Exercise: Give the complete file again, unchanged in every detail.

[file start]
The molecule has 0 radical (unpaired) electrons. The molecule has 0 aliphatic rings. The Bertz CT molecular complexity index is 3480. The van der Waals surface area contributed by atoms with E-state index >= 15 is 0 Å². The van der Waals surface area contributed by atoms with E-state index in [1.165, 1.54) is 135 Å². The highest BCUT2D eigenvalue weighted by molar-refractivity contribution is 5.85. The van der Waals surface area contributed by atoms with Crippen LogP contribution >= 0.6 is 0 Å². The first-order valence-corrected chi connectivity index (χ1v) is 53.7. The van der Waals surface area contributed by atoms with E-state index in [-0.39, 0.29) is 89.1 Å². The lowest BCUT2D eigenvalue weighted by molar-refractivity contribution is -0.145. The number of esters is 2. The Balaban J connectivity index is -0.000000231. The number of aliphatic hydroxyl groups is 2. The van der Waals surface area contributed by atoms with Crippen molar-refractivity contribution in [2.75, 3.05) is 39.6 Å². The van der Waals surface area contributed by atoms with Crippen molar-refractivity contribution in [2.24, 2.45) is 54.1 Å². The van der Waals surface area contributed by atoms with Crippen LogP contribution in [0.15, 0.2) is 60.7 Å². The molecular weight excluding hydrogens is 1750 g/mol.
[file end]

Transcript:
The molecule has 0 radical (unpaired) electrons. The molecule has 0 aliphatic rings. The Bertz CT molecular complexity index is 3480. The van der Waals surface area contributed by atoms with E-state index >= 15 is 0 Å². The van der Waals surface area contributed by atoms with E-state index in [1.165, 1.54) is 135 Å². The highest BCUT2D eigenvalue weighted by molar-refractivity contribution is 5.85. The van der Waals surface area contributed by atoms with Crippen LogP contribution >= 0.6 is 0 Å². The first-order valence-corrected chi connectivity index (χ1v) is 53.7. The van der Waals surface area contributed by atoms with E-state index in [-0.39, 0.29) is 89.1 Å². The lowest BCUT2D eigenvalue weighted by molar-refractivity contribution is -0.145. The number of esters is 2. The Balaban J connectivity index is -0.000000231. The number of aliphatic hydroxyl groups is 2. The van der Waals surface area contributed by atoms with Crippen molar-refractivity contribution in [2.75, 3.05) is 39.6 Å². The van der Waals surface area contributed by atoms with Crippen molar-refractivity contribution in [2.24, 2.45) is 54.1 Å². The van der Waals surface area contributed by atoms with Crippen LogP contribution in [0.15, 0.2) is 60.7 Å². The molecular weight excluding hydrogens is 1750 g/mol.